In a rare move, 6,000 Palestinian workers, who commute from the West Bank to Israel for work every day, decided to hold a strike on Sunday to protest the "daily humiliation" that they endure at the Ephraim Gate Crossing located west of the Palestinian city of Tulkarem in the West Bank.
Construction of a new pedestrian terminal on the Palestinian side of the crossing has worsened the conditions for Palestinians, who must use temporarily use a narrow passage in which thousands push and shove each other
The construction of the new pedestrian passage which has harmed the flow of traffic at the crossing was initiated by the Palestinian Civil Administration.
The Palestinians who were behind the strike said that the construction was progressing too slowly and that their patience had run out.
"When I arrive at the crossing – as far as I'm concerned, I'm entering hell itself," said Sabri, a Palestinian worker from Tulkarem who has worked in Israel for several years.
"People cram into the narrow crossing like animals, they begin to push and pressure builds up and in many cases people get injured and end up being taken away to the hospital in Tulkarem by ambulance," Sabi continued.
According to Sabi, the lack of manpower often slows down the process and creates congestion even after the Palestinian workers finish crossing the narrow pedestrian crossing.
"There are 16 stands for biometric testing. In many cases, there are only four or five stands in operation and all the rest are closed," said Sabi, who admitted that inefficiency at the crossing can also be attested to the Palestinian side of the crossing not being well-organized. Sabi said that the Palestinian Authority does not send in individuals to monitor the entry to the crossing in order to prevent congestion and disorganization.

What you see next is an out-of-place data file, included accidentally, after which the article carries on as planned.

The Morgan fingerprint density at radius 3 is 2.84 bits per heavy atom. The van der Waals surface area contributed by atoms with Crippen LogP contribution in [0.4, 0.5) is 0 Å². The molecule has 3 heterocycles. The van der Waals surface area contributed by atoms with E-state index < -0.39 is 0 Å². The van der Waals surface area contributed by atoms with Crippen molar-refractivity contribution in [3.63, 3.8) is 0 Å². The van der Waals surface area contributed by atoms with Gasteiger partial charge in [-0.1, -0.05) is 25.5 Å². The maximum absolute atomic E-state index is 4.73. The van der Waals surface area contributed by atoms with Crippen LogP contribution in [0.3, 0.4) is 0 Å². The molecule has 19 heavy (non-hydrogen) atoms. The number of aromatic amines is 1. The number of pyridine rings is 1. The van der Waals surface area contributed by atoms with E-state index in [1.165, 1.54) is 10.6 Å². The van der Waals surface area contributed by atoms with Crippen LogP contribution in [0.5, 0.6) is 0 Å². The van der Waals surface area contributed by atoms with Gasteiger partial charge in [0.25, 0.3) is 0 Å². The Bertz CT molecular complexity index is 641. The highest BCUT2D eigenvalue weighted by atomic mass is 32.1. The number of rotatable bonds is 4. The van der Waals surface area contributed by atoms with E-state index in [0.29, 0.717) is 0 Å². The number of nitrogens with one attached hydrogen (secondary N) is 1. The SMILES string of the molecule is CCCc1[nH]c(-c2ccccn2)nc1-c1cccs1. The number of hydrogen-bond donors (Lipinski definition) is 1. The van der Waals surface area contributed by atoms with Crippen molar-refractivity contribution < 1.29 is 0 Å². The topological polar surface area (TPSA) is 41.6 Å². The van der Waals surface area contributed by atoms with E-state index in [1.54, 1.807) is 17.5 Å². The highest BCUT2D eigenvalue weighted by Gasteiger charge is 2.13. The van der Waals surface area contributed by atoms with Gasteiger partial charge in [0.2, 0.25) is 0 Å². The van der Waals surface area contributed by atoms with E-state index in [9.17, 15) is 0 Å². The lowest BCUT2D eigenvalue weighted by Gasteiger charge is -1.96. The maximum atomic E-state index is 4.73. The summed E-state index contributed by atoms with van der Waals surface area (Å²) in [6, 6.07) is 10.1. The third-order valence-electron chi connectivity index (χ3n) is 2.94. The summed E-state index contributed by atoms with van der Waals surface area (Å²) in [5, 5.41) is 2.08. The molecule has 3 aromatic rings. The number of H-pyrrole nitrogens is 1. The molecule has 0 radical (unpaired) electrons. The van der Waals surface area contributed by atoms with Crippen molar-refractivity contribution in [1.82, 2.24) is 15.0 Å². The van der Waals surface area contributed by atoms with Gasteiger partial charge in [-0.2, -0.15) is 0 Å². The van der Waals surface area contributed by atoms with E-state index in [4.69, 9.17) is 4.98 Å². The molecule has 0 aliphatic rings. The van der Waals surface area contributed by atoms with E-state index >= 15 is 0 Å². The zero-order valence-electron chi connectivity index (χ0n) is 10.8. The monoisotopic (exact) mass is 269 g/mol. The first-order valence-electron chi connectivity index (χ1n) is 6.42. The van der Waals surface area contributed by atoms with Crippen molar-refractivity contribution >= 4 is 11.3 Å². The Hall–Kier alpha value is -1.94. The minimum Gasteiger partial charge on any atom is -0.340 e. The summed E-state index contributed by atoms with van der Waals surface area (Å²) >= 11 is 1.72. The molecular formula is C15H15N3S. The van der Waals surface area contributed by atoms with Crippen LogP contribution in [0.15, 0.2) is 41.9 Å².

However, the Palestinian workers also said that some days they experience unreceptive and degrading treatment by the workers at the crossing.
"There are times when they treat us without a drop of respect," said Azam, one of the Palestinian workers who uses the crossing. "Sometimes there are female workers at the biometric stand who stand and talk to each other, laugh and ignore us completely – and we have to wait for them to finish talking. If someone says they are late or asks for them to check him they say, 'Shut your mouth.' I know that whenever I am at the crossing – we have no self-respect."
The worsening conditions at the checkpoint during the ongoing construction led a group of Palestinian workers to conduct a spontaneous strike on Sunday. "The news traveled by word of mouth and reached everyone. I did not see one person oppose it. We turned around and went home," said one Palestinian individual who joined the strike.
"Everyone said that although the strike was unplanned, many had discussed such a move for a while," said the Palestinian worker.
Right after the decision was made, the workers representatives met with officials of the Palestinian Civilian Administration in Tulkarem in order to lay out their case. During the meeting, the officials convinced the workers to end the strike and promised to work wither their counterparts to improve the conditions.
"We'll return to work," said the workers, "but if we see that the pace of the construction is not accelerated – we will strike once a week and will not arrive to work in Israel."
The manager of the civil administration within the Israeli Defense Ministry said in a response to the matter: "The establishment of the terminal was designed to improve the service given to Palestinian workers who pass through it daily to work in Israel. We are aware of the temporary discomfort caused by the construction underway and are scheduled to end in the next two months."
As for the complaints about the dismissive attitude of the workers at the crossing the authority said it has invested time and resources in manpower and technology that ensure a high level of security as well as a high level of service. They also said that the claims made by the Palestinian workers will be examined in depth and treated accordingly.